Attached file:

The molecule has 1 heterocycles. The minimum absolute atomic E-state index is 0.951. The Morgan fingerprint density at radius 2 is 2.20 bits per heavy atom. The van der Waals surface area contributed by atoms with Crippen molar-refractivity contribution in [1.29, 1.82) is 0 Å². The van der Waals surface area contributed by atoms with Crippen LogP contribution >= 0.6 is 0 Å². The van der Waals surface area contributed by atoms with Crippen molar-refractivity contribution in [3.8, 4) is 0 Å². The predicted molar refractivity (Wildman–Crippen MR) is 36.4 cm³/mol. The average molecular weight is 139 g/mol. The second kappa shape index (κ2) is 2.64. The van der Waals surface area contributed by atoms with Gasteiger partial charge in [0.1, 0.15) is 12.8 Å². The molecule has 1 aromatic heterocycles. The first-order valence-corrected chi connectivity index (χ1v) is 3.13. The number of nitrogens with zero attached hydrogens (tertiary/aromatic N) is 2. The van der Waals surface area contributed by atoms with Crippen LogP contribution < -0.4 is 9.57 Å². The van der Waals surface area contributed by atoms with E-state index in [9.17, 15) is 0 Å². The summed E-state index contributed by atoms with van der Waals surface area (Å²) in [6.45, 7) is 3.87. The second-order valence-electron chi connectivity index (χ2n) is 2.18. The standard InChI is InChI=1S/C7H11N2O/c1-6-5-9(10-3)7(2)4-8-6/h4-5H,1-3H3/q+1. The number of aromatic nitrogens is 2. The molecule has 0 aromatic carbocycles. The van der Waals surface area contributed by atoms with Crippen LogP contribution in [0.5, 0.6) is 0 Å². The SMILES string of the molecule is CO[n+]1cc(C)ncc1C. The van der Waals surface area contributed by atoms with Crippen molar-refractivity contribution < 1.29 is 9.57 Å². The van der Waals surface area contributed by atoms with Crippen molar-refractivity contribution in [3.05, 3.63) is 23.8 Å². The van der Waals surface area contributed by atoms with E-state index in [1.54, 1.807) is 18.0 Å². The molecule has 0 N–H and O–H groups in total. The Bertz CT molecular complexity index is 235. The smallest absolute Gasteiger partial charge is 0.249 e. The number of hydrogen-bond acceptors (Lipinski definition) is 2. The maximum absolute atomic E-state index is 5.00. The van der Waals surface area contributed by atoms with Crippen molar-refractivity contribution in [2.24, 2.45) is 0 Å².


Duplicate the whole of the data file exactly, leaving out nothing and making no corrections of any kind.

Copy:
The molecule has 1 heterocycles. The minimum absolute atomic E-state index is 0.951. The Morgan fingerprint density at radius 2 is 2.20 bits per heavy atom. The van der Waals surface area contributed by atoms with Crippen molar-refractivity contribution in [1.29, 1.82) is 0 Å². The van der Waals surface area contributed by atoms with Crippen LogP contribution >= 0.6 is 0 Å². The van der Waals surface area contributed by atoms with Crippen molar-refractivity contribution in [3.8, 4) is 0 Å². The predicted molar refractivity (Wildman–Crippen MR) is 36.4 cm³/mol. The average molecular weight is 139 g/mol. The second kappa shape index (κ2) is 2.64. The van der Waals surface area contributed by atoms with Gasteiger partial charge in [0.1, 0.15) is 12.8 Å². The molecule has 1 aromatic heterocycles. The first-order valence-corrected chi connectivity index (χ1v) is 3.13. The number of nitrogens with zero attached hydrogens (tertiary/aromatic N) is 2. The van der Waals surface area contributed by atoms with Crippen LogP contribution < -0.4 is 9.57 Å². The van der Waals surface area contributed by atoms with E-state index in [9.17, 15) is 0 Å². The summed E-state index contributed by atoms with van der Waals surface area (Å²) in [6.45, 7) is 3.87. The second-order valence-electron chi connectivity index (χ2n) is 2.18. The standard InChI is InChI=1S/C7H11N2O/c1-6-5-9(10-3)7(2)4-8-6/h4-5H,1-3H3/q+1. The number of aromatic nitrogens is 2. The molecule has 0 aromatic carbocycles. The van der Waals surface area contributed by atoms with Crippen LogP contribution in [0.5, 0.6) is 0 Å². The SMILES string of the molecule is CO[n+]1cc(C)ncc1C. The van der Waals surface area contributed by atoms with Crippen molar-refractivity contribution < 1.29 is 9.57 Å². The van der Waals surface area contributed by atoms with Crippen molar-refractivity contribution in [3.05, 3.63) is 23.8 Å². The van der Waals surface area contributed by atoms with E-state index in [1.54, 1.807) is 18.0 Å². The molecule has 0 N–H and O–H groups in total. The Bertz CT molecular complexity index is 235. The smallest absolute Gasteiger partial charge is 0.249 e. The number of hydrogen-bond acceptors (Lipinski definition) is 2. The maximum absolute atomic E-state index is 5.00. The van der Waals surface area contributed by atoms with Crippen molar-refractivity contribution in [2.24, 2.45) is 0 Å².